|Home » Security
Insidious USB Attack Hits All Versions of Windows
No extraordinary user action required. Bypasses 'autorun'.
An insidious Windows attack has been found in the wild. It's propagated via USB thumbs. 'Autorun' is not required to make it work.
Not many details are known, those that have the details aren't disclosing yet, but the hack seems to exploit the way icons for shortcut links are processed. All that's needed to propagate the malware is browsing through an infected stick with a graphical file manager interfacing with the Windows 'shell'.
Belarus AV vendor VirusBlokAda disclosed on 17 June that two malware samples were found that were capable of infecting a fully patched Windows Se7en machine - and all that was needed was to view the contents of the USB with a file manager such as Windows Explorer.
Windows Explorer is of course nothing but a 'pretty face' on the system's 'shell' functionality which does the actual work. [Radsoft's Xfile works the same way as Windows Explorer. Only better.]
Brian Krebs points out that USB-borne malware is extremely common - the USB stick being a sort of latter-day floppy with fundamentally the same capabilities. USB malware doesn't rely as boot sector viruses did on system interrupts for new media but on the 'autorun' feature that in the past has amongst other things helped Sony propagate their infamous rootkit.
And anything that's possible on other systems is going to mutate in the greenhouse that is Windows.
Windows shortcut files (extension lnk) are - as most Microsoft 'technology' - a bit of 'overkill'. It's not enough to point to another file; you have to be able to customise the displayed icon as well. [Yes there are further dangers there already.]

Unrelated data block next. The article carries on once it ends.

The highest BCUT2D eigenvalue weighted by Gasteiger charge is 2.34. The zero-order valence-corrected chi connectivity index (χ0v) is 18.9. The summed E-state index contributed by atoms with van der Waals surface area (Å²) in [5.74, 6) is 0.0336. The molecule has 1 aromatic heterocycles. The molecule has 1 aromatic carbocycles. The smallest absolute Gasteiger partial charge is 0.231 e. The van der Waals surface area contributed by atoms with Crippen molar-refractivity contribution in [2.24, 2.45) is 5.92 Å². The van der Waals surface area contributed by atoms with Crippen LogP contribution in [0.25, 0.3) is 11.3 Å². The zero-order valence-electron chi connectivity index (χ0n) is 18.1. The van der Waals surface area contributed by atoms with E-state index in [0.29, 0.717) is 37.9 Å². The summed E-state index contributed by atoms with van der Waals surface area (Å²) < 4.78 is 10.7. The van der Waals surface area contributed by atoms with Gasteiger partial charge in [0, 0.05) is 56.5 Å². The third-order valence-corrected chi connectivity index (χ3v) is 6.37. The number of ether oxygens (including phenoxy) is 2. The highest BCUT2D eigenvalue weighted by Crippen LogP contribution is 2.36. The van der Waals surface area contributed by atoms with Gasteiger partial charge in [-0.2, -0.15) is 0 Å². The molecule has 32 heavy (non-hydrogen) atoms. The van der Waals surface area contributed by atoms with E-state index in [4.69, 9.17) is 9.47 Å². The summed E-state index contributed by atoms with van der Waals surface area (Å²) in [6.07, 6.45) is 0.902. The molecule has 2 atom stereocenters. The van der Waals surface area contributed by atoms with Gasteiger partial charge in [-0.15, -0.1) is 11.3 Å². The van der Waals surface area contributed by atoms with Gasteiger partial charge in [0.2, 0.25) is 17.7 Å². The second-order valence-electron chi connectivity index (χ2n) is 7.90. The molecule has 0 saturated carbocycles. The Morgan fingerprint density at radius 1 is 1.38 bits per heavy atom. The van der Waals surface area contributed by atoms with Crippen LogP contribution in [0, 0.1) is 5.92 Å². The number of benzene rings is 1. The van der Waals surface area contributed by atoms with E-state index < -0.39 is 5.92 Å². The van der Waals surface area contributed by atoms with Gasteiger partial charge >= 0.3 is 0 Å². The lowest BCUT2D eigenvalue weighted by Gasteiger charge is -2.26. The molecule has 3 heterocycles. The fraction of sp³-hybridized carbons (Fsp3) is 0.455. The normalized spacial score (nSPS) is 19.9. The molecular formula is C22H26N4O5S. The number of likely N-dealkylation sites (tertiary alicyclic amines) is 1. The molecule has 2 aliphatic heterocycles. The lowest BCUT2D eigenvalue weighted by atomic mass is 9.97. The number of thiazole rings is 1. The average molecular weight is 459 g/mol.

The malware strains for this new USB attack actually install a rootkit when activated. [Yes being able to install a rootkit on a system without a user being aware of it speaks volumes about the system's security or lack thereof.]
As executable code can't be run unless the user expressly requests it and as these malware strains activate without any further user interaction, the flaw must be in the way Microsoft handle the matter of displaying an arbitrary icon for lnk files.
The malware exploits either a heretofore unknown flaw in the way other system components behave or the way the Windows 'shell' processes (supposed) image files to be used to graphically display shortcut file icons.
Security researcher Frank Boldewin claims the current strains specifically target Siemens WinCC SCADA systems or machines responsible for controlling the operations of large distributed systems used in manufacturing and power plants. This of course doesn't mean future versions won't target other things as well.
Microsoft say they're working on a fix. Be on the lookout in the meantime for the driver files MRXCLS.SYS and MRXNET.SYS. Or do the sensible thing and leave Windows behind. You know you should have done it long ago anyway.
Krebs on Security: Experts Warn of New Windows Shortcut Flaw
The Register: Windows Shortcut Flaw underpins power plant Trojan